In situations where selling fast is the main concern, real estate agents often move into what they call “fire sale” mode: sell the property as fast as possible and get a quick settlement, usually for a lower price than market value. This does often achieve a relatively quick result, but even with a quick settlement, you might still need to make several more mortgage repayments yourself.
A better option if you need to sell quickly is Sellable — a unique way to sell your home where you can receive an upfront Guaranteed Price based on the market value of your property fast (usually in 7 days). After that time, Sellable will work to make improvements to your property to optimise the final sale price. If a sale price is achieved above the Guaranteed Price, you also get to keep 75% of this upside — which could help repay any other debts still owing, and set you up for a brighter financial future.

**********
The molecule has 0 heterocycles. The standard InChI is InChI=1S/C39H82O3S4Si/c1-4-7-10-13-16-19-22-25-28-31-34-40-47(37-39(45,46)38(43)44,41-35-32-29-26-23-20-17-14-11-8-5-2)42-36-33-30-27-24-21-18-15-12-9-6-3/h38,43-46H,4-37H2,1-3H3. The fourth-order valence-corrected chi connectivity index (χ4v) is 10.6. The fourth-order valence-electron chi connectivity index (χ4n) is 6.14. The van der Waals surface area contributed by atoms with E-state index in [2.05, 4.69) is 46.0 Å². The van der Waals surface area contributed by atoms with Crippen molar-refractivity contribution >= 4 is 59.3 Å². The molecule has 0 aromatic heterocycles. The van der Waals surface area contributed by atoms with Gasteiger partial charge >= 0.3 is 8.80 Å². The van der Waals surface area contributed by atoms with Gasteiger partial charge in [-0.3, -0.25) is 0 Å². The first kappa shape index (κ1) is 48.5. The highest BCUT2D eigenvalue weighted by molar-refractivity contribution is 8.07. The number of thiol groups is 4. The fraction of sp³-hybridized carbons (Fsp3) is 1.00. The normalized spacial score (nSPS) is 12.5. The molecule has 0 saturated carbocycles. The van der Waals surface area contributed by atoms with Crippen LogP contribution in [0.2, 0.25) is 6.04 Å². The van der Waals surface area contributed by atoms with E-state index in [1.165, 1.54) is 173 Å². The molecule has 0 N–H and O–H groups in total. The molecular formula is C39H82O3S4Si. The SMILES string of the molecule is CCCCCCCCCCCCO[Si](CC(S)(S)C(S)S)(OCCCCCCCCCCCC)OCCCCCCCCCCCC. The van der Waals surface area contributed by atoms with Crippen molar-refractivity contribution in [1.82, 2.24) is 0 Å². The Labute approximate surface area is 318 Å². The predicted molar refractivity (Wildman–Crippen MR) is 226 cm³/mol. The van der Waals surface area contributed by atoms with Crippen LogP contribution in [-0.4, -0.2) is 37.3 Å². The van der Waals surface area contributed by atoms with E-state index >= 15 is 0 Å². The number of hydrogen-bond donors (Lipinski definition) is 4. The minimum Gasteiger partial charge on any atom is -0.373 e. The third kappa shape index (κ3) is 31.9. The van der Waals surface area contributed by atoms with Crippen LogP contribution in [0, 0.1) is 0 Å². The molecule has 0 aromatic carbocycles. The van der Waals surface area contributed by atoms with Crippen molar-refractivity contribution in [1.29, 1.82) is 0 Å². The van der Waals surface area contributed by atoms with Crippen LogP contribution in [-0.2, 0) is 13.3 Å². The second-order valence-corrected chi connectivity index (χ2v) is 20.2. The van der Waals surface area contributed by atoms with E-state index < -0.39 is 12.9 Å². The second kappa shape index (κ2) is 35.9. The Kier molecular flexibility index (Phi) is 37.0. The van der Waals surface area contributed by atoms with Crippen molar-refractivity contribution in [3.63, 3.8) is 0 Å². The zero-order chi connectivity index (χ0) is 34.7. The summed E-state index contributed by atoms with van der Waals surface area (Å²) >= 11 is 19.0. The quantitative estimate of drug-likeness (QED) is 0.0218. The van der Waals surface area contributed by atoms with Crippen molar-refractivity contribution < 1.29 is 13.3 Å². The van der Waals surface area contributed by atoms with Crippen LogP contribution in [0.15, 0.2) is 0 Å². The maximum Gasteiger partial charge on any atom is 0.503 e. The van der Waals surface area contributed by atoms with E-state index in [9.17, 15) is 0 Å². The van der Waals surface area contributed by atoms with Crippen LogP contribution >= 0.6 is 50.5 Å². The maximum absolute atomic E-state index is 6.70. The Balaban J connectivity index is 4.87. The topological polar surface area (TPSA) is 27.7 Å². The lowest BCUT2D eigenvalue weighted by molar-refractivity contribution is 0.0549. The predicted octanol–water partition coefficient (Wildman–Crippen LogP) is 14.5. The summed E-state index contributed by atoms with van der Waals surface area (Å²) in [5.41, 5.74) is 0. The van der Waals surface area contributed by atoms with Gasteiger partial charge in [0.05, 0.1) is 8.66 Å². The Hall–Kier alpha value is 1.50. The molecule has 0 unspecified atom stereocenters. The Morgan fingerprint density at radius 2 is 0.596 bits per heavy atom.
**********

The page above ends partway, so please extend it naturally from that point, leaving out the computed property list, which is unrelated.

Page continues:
Regardless of which of the above approaches you use to tackle your mortgage stress, remember that the key is to act now, before your situation gets any worse. It’s a scary and difficult situation for anyone to have to face, but if you carefully consider all the options, then take action quickly, things can better soon.
Disclaimer: The information provided in this article is of a general nature only. It is intended to be factual and should not be used as financial advise. Please consult your financial adviser to take into account your individual financial circumstances.